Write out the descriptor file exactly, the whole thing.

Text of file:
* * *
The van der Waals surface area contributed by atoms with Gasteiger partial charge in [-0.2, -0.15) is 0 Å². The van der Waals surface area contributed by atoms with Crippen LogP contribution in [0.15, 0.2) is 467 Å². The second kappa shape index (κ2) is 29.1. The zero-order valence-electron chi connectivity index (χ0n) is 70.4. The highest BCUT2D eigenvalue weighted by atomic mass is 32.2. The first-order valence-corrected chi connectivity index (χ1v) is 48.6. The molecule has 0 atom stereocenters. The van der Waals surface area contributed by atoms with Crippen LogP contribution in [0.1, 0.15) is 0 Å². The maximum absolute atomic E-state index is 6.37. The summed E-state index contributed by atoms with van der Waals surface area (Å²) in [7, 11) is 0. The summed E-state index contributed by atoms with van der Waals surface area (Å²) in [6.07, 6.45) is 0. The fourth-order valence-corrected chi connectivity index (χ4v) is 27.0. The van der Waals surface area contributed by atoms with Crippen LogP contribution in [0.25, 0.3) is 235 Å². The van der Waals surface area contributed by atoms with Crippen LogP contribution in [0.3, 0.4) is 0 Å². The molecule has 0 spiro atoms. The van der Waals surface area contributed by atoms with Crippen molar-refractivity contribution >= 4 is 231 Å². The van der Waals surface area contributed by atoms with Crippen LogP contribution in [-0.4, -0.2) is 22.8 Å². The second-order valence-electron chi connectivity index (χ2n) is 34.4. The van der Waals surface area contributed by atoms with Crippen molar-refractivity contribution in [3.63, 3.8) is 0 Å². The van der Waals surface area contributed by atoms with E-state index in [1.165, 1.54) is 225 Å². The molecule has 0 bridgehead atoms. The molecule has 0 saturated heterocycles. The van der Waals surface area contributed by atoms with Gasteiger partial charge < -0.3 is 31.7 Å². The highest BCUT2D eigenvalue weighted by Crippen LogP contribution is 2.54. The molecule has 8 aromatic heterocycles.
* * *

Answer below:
The van der Waals surface area contributed by atoms with Gasteiger partial charge in [-0.2, -0.15) is 0 Å². The van der Waals surface area contributed by atoms with Crippen LogP contribution in [0.15, 0.2) is 467 Å². The second kappa shape index (κ2) is 29.1. The zero-order valence-electron chi connectivity index (χ0n) is 70.4. The highest BCUT2D eigenvalue weighted by atomic mass is 32.2. The first-order valence-corrected chi connectivity index (χ1v) is 48.6. The molecule has 0 atom stereocenters. The van der Waals surface area contributed by atoms with Crippen LogP contribution in [0.1, 0.15) is 0 Å². The maximum absolute atomic E-state index is 6.37. The summed E-state index contributed by atoms with van der Waals surface area (Å²) in [7, 11) is 0. The summed E-state index contributed by atoms with van der Waals surface area (Å²) in [6.07, 6.45) is 0. The fourth-order valence-corrected chi connectivity index (χ4v) is 27.0. The van der Waals surface area contributed by atoms with Crippen LogP contribution in [0.25, 0.3) is 235 Å². The van der Waals surface area contributed by atoms with Crippen LogP contribution in [0.3, 0.4) is 0 Å². The molecule has 0 spiro atoms. The van der Waals surface area contributed by atoms with Crippen molar-refractivity contribution >= 4 is 231 Å². The van der Waals surface area contributed by atoms with Crippen LogP contribution in [-0.4, -0.2) is 22.8 Å². The second-order valence-electron chi connectivity index (χ2n) is 34.4. The van der Waals surface area contributed by atoms with Crippen molar-refractivity contribution in [3.63, 3.8) is 0 Å². The van der Waals surface area contributed by atoms with E-state index in [1.165, 1.54) is 225 Å². The molecule has 0 bridgehead atoms. The molecule has 0 saturated heterocycles. The van der Waals surface area contributed by atoms with Gasteiger partial charge < -0.3 is 31.7 Å². The highest BCUT2D eigenvalue weighted by Crippen LogP contribution is 2.54. The molecule has 8 aromatic heterocycles.